Engineering biomaterial surfaces using nanoparticle assemblies: A new paradigm for modulating cell function
Silica nanoparticles (NP) were investigated as a surface modification medium and their impact on cell function was studied. This work has demonstrated that NP assemblies are suitable for the surface modification of both metal and polymer substrates. Additionally, important surface parameters, such as nano-roughness, charge, and chemistry, can be imparted in a predictable manner. More importantly, by varying the NP size, nano-roughness of a surface can be varied independent of chemistry. Two terminally differentiated mammalian cell types, bovine aortic endothelial cells (BAEC) and murine calvarial osteoblast-like cells (MC3T3-E1), were used to probe the effects of nano-topography on cell proliferation, metabolic activity, spreading, cytoskeletal F-actin alignment, and focal adhesion recruitment. Furthermore, the influence of nano-topography on cell migration was studied using BAEC and human fetal osteoblasts (hFOB). The results suggested that surface nano-rugosity affects cell behavior at various levels and that these effects are cell type specific; however, some clear trends were discerned with respect to F-actin alignment and cell migration. In particular, presentation of nano-features resulted in enhancement of cytoskeletal F-actin alignment along the long axis of the cells in comparison to unmodified glass. With respect to cell migration, increased nano-roughness resulted in decreased migration rates for both BAEC and hFOB. Finally, the potential of nano-rugosity as a mediator of cell differentiation was investigated by following the lineage specific differentiation of human marrow-derived mesenchymal progenitor cells (MPC) on NP-modified 316L stainless steel and titanium substrates. It was observed that NP modification enhanced the differentiation of MPC into an osteogenic lineage and that rugosity appeared to be the dominant factor in directing this differentiation. Thus, coatings composed of silica NPs presented a new paradigm that may lend themselves to nanoscale biomimetic engineering of biomaterial surfaces. Such biomimetic surfaces may prove to be useful tools in directing differentiation of stem cells into specific lineages depending on the application. Since NP-derived coatings offered a means by which chemical and topographical cues could be systematically introduced, this surface modification approach could serve as a useful tool for delineating and decoupling topographical from chemical effects, and, vice versa, on cell behavior.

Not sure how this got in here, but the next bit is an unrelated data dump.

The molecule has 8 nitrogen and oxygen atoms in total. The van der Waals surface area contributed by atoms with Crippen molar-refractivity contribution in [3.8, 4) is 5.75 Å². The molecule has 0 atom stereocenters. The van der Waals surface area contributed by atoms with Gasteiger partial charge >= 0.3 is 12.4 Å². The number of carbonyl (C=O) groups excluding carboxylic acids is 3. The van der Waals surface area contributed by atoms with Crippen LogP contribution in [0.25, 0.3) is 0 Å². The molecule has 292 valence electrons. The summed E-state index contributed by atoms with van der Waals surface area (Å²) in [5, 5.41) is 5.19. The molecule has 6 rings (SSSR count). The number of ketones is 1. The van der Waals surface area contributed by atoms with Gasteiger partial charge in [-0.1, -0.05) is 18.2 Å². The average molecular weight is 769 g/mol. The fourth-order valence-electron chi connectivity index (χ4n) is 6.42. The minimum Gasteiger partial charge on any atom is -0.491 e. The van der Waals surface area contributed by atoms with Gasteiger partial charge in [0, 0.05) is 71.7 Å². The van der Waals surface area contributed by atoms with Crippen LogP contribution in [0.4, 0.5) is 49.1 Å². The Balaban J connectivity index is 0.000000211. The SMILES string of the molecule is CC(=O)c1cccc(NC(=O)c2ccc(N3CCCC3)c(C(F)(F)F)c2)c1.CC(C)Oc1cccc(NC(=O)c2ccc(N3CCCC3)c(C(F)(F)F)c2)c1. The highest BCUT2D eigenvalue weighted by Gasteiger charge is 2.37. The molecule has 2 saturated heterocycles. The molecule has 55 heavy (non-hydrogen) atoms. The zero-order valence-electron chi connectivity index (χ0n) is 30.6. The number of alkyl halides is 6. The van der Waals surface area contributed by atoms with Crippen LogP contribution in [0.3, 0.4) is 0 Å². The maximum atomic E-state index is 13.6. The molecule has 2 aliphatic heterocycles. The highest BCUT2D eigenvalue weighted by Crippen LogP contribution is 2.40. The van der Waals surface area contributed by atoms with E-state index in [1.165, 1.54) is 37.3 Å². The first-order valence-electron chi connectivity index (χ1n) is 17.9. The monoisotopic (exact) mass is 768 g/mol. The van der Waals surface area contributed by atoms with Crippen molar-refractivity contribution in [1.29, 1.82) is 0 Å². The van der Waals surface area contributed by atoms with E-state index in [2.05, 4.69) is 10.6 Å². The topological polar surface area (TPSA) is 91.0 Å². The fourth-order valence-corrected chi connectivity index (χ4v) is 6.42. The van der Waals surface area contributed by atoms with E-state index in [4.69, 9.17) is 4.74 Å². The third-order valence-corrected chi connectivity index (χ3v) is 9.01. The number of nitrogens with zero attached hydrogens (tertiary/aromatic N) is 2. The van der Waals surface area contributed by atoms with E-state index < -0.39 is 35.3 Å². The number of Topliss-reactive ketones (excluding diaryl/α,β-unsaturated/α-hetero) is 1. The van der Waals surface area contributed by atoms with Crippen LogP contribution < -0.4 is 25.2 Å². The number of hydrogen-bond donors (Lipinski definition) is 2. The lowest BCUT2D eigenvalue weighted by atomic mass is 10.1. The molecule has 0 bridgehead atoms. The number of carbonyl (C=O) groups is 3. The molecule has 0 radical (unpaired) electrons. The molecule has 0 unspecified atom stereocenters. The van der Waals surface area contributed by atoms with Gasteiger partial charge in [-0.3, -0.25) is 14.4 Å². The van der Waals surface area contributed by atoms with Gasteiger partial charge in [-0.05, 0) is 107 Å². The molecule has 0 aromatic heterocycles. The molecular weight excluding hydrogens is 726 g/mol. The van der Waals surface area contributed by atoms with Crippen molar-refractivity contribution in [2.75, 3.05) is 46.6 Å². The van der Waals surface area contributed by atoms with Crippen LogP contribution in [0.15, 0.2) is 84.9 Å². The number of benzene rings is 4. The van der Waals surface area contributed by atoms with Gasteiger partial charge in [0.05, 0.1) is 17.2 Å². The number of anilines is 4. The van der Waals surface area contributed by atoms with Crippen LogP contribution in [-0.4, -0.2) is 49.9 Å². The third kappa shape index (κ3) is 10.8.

Biomedical research|Biophysics|Materials science
Lipski, Anna Marie, "Engineering biomaterial surfaces using nanoparticle assemblies: A new paradigm for modulating cell function" (2006). Dissertations available from ProQuest. AAI3246191.